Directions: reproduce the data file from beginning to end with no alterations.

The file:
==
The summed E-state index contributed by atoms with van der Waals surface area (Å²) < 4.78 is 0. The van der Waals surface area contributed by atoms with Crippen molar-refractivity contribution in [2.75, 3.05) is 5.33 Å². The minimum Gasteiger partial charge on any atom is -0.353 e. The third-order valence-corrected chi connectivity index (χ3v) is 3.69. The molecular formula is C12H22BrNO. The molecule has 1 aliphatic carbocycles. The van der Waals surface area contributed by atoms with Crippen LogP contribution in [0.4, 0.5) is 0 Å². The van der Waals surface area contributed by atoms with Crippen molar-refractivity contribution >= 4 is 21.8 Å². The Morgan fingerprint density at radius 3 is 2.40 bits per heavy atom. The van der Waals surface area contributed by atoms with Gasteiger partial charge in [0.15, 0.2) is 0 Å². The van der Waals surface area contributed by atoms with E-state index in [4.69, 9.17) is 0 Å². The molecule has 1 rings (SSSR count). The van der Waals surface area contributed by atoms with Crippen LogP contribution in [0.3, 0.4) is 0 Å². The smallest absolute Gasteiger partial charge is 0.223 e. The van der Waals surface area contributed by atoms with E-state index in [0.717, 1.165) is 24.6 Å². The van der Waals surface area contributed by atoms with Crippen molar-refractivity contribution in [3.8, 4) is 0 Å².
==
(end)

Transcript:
The summed E-state index contributed by atoms with van der Waals surface area (Å²) < 4.78 is 0. The van der Waals surface area contributed by atoms with Crippen molar-refractivity contribution in [2.75, 3.05) is 5.33 Å². The minimum Gasteiger partial charge on any atom is -0.353 e. The third-order valence-corrected chi connectivity index (χ3v) is 3.69. The molecular formula is C12H22BrNO. The molecule has 1 aliphatic carbocycles. The van der Waals surface area contributed by atoms with Crippen LogP contribution in [0.4, 0.5) is 0 Å². The van der Waals surface area contributed by atoms with Crippen molar-refractivity contribution >= 4 is 21.8 Å². The Morgan fingerprint density at radius 3 is 2.40 bits per heavy atom. The van der Waals surface area contributed by atoms with Gasteiger partial charge in [0.15, 0.2) is 0 Å². The van der Waals surface area contributed by atoms with E-state index in [4.69, 9.17) is 0 Å². The molecule has 1 rings (SSSR count). The van der Waals surface area contributed by atoms with Crippen LogP contribution in [0.3, 0.4) is 0 Å². The smallest absolute Gasteiger partial charge is 0.223 e. The van der Waals surface area contributed by atoms with E-state index in [0.717, 1.165) is 24.6 Å². The van der Waals surface area contributed by atoms with Crippen molar-refractivity contribution in [3.8, 4) is 0 Å².